A federal minister would not normally be at a provincial inquiry.
This is what Grand Chief Rich is pointing out. All the problems they have — the reasons why these children are removed is for reasons that they have addictions problems, they have housing problems, they have labour problems, they have employment problems — all of which are federal responsibilities. So, he points out you can't have a meeting like this and discuss why these children are taken into foster care if you don't address the failure of the federal government to provide what they need to keep the children in these communities. What do you say to that?
He makes an incredibly important point and I absolutely agree that we will not address child and family services and the reform that's necessary across the country and we will not prevent the apprehension of children without talking about all of those things that you said.
I have said repeatedly in my new role — that we need to make sure that families are reunified and that we prevent the unnecessary apprehension of children, that we support prevention work, including making sure people have adequate and that their health care is addressed, et cetera.
This is a very specific provincial inquiry about three deaths which will be very, very important and we will absolutely depend on the information that is acquired through that inquiry process to address. And we will respond to the specific recommendations of that inquiry.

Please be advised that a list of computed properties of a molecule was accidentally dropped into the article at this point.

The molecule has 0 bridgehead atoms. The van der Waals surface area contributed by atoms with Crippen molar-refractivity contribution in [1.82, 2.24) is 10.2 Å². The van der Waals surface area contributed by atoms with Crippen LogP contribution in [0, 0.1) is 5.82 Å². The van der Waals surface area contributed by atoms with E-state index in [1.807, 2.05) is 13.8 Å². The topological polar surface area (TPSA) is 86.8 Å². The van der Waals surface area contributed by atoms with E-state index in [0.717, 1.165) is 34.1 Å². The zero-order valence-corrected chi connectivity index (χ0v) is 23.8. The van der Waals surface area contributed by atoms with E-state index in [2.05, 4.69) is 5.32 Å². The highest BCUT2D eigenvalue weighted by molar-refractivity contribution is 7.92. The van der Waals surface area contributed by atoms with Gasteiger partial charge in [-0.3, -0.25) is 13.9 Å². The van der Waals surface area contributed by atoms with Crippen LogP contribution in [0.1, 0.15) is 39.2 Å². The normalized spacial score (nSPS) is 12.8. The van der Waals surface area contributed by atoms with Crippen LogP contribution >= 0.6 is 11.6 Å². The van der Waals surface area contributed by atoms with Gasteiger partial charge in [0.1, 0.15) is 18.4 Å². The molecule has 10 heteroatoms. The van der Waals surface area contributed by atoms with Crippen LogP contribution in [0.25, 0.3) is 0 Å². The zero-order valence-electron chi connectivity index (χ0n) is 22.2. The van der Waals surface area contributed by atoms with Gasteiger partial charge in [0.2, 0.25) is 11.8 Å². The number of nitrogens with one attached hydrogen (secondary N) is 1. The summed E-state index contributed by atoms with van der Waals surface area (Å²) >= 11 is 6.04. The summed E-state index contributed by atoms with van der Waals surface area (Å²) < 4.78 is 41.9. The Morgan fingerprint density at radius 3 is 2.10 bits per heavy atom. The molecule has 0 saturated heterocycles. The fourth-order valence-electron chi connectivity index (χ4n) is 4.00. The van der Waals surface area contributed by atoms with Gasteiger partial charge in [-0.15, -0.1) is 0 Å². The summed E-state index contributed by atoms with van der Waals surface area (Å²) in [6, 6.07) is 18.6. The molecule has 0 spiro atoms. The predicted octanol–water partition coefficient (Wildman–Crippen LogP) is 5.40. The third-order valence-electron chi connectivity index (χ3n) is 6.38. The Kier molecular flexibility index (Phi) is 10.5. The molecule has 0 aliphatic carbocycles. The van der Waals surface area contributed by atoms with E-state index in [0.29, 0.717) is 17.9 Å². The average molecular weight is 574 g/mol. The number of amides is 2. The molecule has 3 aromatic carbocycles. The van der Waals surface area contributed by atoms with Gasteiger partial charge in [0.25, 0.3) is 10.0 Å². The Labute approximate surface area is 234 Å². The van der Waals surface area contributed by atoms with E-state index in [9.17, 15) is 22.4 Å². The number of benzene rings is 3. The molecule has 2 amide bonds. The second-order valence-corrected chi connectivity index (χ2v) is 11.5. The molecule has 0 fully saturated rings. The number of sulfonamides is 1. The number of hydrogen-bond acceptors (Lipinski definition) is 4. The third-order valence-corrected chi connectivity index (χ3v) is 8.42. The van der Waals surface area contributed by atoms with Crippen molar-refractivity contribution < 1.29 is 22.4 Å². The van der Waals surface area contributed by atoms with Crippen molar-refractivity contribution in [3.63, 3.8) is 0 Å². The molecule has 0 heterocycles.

We will participate to every extent that we can and appropriately participate in a provincial inquiry. And we firmly acknowledge that every… we will not see reformation of the child and family services process for Indigenous Peoples in this country, unless the federal government, the provinces, territories, child welfare agencies, and First Nations, Inuit and Métis leaders are all gathered together. That's what we're doing in January to be able to look at the big picture.
What he points out — and we've heard this so many times from Indigenous communities — [is] that they become ping pong balls between levels of government. Between the federal government and the provincial governments.
We've seen this over and over again, minister, that Indigenous communities become tossed back and forth between these two levels of government. When is that going to stop?
You will have never heard me blame anyone else for the problems associated with child and family services. But what I will say is that I'm not pointing fingers at anyone, but I am inviting everyone to be part of the solution.
If you're not going to be there, will you have people from your department, from your ministry, at that roundtable? Will you actually put people in that room?
Yes, there will be federal participation. There will be people there. They will be providing support and documents and following the process extremely closely.
This interview transcript has been edited for length and clarity. For more on this story, listen to our full interview with Jane Philpott.